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Climbing Glenfinnan Monument’s narrow spiral staircase and emerging out through the hatch 18m (60ft) above Loch Shiel will take your breath away.

Standing up there beside the lone, kilted Highlander and enjoying 360 degree panoramic views across water, mountains and Glenfinnan Viaduct is a memorable experience.

Knowing the story behind this striking architectural folly makes that experience all the more poignant.

What is Glenfinnan Monument?

The Monument was built over 200 years ago in 1815 as a tribute to ‘the generous zeal and undaunted bravery’ of those Highlanders who ‘fought and bled in that arduous and unfortunate enterprise’ – the 1745 Jacobite Rising.

Why was it built here?

On 19 August 1745, Prince Charles Edward Stuart rowed up Loch Shiel towards the tiny hamlet of Glenfinnan with a small band of his most loyal supporters. He had called on clan chiefs to muster their men and join him here for a daring quest to restore the Stuarts to the British throne.

When he arrived at Glenfinnan, there was barely a soul to be seen. But in late afternoon, the song of the pipes coming over the hill signalled the arrival of the first of 1,200 clansmen who pledged their allegiance to Bonnie Prince Charlie that day, before setting off to start their campaign.

While the ’45 ended in defeat at Culloden in 1746 and the Highlands suffered punishment and reprisals for years to come, the gathering of clans and raising of the royal standard (or flag) at Glenfinnan that summer was a moment of hope and enthusiasm for many.

Who built the Monument?

The Monument was commissioned 70 years after the events it remembers by local landowner, Alexander MacDonald of Glenaladale, a descendant of those who supported Charles Edward Stuart in 1745. He died at the age of 28 in the year it was completed.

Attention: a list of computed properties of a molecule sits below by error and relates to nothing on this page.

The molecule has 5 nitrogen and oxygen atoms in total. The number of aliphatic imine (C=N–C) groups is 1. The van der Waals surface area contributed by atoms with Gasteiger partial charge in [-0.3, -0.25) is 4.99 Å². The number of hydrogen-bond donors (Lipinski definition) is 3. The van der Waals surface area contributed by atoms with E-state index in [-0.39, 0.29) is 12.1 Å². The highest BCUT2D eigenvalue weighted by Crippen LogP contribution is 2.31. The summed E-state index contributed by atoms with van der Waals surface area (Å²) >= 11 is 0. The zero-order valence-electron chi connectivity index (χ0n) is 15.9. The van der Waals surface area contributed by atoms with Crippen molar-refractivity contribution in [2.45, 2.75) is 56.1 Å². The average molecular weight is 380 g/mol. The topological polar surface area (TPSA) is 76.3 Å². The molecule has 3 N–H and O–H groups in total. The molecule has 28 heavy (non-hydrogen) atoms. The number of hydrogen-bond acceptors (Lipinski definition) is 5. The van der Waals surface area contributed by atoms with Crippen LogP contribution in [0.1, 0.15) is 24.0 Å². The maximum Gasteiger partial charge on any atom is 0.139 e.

The Monument was an act of extravagance from a young man renowned for living a life of excess and reckless consumption, something we know from legal documents relating to the debts he left behind him.

His own wealth was inherited from his father, Sandy MacDonald, who purchased the Glenaladale estate in the 1770s, on returning to Scotland after making a fortune in Jamaica at the height of the transatlantic slave trade.

The statue of a Highlander was added at the top of the tower in the 1830s and the Monument was acquired by the National Trust for Scotland in the 1930s. It has received a lot of care and conservation since coming to us, most recently in 2016, when its stonework and metalwork were comprehensively restored.

Can I climb the Monument?

Visitors can walk around the outside of the Monument at all times. It’s possible to climb to the top with a ticket purchased from our visitor centre. The hatch at the top is 40cm square and visitors need to pull themselves up and out with handles on either side. Care is required on descending from here. A maximum of six visitors can be accommodated at the top at any time.